NAME: Mannford
CLIMATE: Hot and humid in the summer and cold and wet in the winter.
BEST TIME TO VISIT: Spring and fall.
COMMENTS: Mannford is located appx. 18 miles west of Tulsa, Oklahoma.
REMAINS: Brick streets and concrete sidewalks. Some concrete block retaining wall landscapes. Old RR bridge approach over tributary (creek) to Cimarron River.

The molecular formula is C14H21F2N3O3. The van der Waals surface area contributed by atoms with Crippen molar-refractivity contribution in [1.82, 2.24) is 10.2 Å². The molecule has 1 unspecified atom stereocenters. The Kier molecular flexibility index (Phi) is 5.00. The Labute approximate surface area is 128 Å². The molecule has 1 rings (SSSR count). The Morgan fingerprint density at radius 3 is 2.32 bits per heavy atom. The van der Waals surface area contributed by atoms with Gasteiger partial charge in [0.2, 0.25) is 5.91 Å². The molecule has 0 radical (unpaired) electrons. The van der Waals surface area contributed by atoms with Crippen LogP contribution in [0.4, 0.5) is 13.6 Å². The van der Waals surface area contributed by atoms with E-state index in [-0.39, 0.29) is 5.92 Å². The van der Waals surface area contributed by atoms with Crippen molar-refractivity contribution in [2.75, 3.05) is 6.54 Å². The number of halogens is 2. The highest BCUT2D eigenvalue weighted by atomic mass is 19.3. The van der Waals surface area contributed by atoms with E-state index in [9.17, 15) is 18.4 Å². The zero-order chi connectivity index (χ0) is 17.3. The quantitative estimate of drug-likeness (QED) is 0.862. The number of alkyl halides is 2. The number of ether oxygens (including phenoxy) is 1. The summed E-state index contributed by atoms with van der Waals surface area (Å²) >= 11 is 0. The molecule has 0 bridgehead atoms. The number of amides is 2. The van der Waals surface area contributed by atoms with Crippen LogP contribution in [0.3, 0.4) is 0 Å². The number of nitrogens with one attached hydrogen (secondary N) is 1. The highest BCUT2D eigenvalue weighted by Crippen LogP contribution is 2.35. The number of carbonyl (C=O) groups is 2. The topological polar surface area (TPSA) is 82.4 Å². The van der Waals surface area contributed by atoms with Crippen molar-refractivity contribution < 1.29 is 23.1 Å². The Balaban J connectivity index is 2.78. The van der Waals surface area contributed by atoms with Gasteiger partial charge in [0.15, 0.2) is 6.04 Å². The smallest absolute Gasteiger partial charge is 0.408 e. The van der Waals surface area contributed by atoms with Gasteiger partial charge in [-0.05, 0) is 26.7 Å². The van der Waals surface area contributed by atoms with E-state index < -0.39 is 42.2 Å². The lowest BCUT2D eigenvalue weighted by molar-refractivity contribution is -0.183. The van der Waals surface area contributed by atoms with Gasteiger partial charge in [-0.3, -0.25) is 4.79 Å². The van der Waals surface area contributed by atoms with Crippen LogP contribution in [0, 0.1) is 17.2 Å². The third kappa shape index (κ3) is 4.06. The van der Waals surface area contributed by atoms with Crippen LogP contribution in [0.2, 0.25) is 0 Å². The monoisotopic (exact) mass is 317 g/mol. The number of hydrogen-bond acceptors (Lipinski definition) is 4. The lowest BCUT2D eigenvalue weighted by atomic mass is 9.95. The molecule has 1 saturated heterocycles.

Originally a ferry crossing of the Cimarron River run by the Mann family. The ferry operated in the late 1800's at times of high water due to Spring rains on the river. It was the only crossing for 20 miles in either direction. Adjacent to the ferry crossing was a low water ford used when the waters were not so treacherous in the summer and fall. The site grew and became known as Mann's Ford. A bridge was finally built, but the name stuck. By the early 1900's there was a school, several churches, and even a weekly newspaper. In 1964 the Army Corps of Engineers constructed Keystone Dam impounding the waters of the Cimarron River and the Arkansas Rivers. Old Mannford is now below the waters of Keystone Lake. Sometimes in the dry season the sidewalks and yards can be seen at "Old Mannford Ramp" located off State Highway 51 two miles west of the new City of Mannford. The townsfolk relocated to a hilltop overlooking the lake prior to construction of the dam. The city has a Historical Museum open daily with photographs, buggys, farm equipment, and other memmorabilia of the old town. Old newspaper headlines herald the lives of some of the town's more notorius residents. It was reported that several notable Oklahoma outlaws had relatives or hideouts in the caves and riverbottoms of the Mannford area. In fact, one raid by law officersin the 20's yielded over a dozen safes and strong boxes buried at a pig farm just outside the city limits. Submitted by: Douglas L. Fisher